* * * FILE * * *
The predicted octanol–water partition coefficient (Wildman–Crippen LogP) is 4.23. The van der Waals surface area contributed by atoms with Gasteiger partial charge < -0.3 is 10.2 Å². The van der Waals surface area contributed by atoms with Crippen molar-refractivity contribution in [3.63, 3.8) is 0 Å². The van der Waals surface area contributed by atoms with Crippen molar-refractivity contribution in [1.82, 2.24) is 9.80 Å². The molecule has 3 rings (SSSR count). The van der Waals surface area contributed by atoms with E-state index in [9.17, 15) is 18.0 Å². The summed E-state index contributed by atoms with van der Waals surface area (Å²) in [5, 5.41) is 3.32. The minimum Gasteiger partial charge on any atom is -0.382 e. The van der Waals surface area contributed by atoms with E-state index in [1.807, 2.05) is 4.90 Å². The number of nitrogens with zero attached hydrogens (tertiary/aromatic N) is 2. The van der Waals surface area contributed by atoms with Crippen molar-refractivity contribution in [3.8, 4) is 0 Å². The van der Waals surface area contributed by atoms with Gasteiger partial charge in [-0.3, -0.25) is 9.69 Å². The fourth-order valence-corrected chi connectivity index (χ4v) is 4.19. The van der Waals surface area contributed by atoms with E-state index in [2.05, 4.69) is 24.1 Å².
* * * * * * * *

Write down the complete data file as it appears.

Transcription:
The predicted octanol–water partition coefficient (Wildman–Crippen LogP) is 4.23. The van der Waals surface area contributed by atoms with Gasteiger partial charge < -0.3 is 10.2 Å². The van der Waals surface area contributed by atoms with Crippen molar-refractivity contribution in [3.63, 3.8) is 0 Å². The van der Waals surface area contributed by atoms with Crippen molar-refractivity contribution in [1.82, 2.24) is 9.80 Å². The molecule has 3 rings (SSSR count). The van der Waals surface area contributed by atoms with E-state index in [9.17, 15) is 18.0 Å². The summed E-state index contributed by atoms with van der Waals surface area (Å²) in [5, 5.41) is 3.32. The minimum Gasteiger partial charge on any atom is -0.382 e. The van der Waals surface area contributed by atoms with E-state index in [1.807, 2.05) is 4.90 Å². The number of nitrogens with zero attached hydrogens (tertiary/aromatic N) is 2. The van der Waals surface area contributed by atoms with Crippen molar-refractivity contribution in [3.8, 4) is 0 Å². The van der Waals surface area contributed by atoms with Gasteiger partial charge in [-0.3, -0.25) is 9.69 Å². The fourth-order valence-corrected chi connectivity index (χ4v) is 4.19. The van der Waals surface area contributed by atoms with E-state index in [2.05, 4.69) is 24.1 Å².